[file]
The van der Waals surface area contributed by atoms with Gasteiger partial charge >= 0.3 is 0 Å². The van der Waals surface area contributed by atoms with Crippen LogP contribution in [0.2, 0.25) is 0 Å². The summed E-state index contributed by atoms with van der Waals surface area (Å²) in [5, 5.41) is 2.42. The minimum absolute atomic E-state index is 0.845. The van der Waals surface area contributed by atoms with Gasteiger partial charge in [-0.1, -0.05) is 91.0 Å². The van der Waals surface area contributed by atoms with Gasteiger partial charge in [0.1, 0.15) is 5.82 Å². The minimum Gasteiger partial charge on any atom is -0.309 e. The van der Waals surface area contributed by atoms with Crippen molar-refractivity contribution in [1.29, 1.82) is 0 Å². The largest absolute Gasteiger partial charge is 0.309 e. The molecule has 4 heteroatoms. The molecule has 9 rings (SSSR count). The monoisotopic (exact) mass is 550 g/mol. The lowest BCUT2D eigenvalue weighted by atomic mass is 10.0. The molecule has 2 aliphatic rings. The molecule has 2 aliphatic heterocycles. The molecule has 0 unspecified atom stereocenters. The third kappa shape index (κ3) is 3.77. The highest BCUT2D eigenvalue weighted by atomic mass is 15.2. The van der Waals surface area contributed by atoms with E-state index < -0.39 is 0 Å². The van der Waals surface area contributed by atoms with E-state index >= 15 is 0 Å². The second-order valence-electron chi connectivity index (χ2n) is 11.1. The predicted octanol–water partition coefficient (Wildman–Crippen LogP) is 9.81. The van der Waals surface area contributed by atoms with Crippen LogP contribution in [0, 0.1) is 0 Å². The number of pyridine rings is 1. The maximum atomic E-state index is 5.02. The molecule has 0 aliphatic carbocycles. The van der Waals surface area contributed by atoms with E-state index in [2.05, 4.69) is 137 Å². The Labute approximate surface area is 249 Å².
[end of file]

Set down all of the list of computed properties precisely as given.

The van der Waals surface area contributed by atoms with Gasteiger partial charge >= 0.3 is 0 Å². The van der Waals surface area contributed by atoms with Crippen LogP contribution in [0.2, 0.25) is 0 Å². The summed E-state index contributed by atoms with van der Waals surface area (Å²) in [5, 5.41) is 2.42. The minimum absolute atomic E-state index is 0.845. The van der Waals surface area contributed by atoms with Gasteiger partial charge in [-0.1, -0.05) is 91.0 Å². The van der Waals surface area contributed by atoms with Gasteiger partial charge in [0.1, 0.15) is 5.82 Å². The minimum Gasteiger partial charge on any atom is -0.309 e. The van der Waals surface area contributed by atoms with Crippen molar-refractivity contribution in [1.29, 1.82) is 0 Å². The largest absolute Gasteiger partial charge is 0.309 e. The molecule has 4 heteroatoms. The molecule has 9 rings (SSSR count). The monoisotopic (exact) mass is 550 g/mol. The lowest BCUT2D eigenvalue weighted by atomic mass is 10.0. The molecule has 2 aliphatic rings. The molecule has 2 aliphatic heterocycles. The molecule has 0 unspecified atom stereocenters. The third kappa shape index (κ3) is 3.77. The highest BCUT2D eigenvalue weighted by atomic mass is 15.2. The van der Waals surface area contributed by atoms with E-state index < -0.39 is 0 Å². The van der Waals surface area contributed by atoms with E-state index >= 15 is 0 Å². The second-order valence-electron chi connectivity index (χ2n) is 11.1. The predicted octanol–water partition coefficient (Wildman–Crippen LogP) is 9.81. The van der Waals surface area contributed by atoms with Crippen LogP contribution in [0, 0.1) is 0 Å². The number of pyridine rings is 1. The maximum atomic E-state index is 5.02. The molecule has 0 aliphatic carbocycles. The van der Waals surface area contributed by atoms with E-state index in [2.05, 4.69) is 137 Å². The Labute approximate surface area is 249 Å².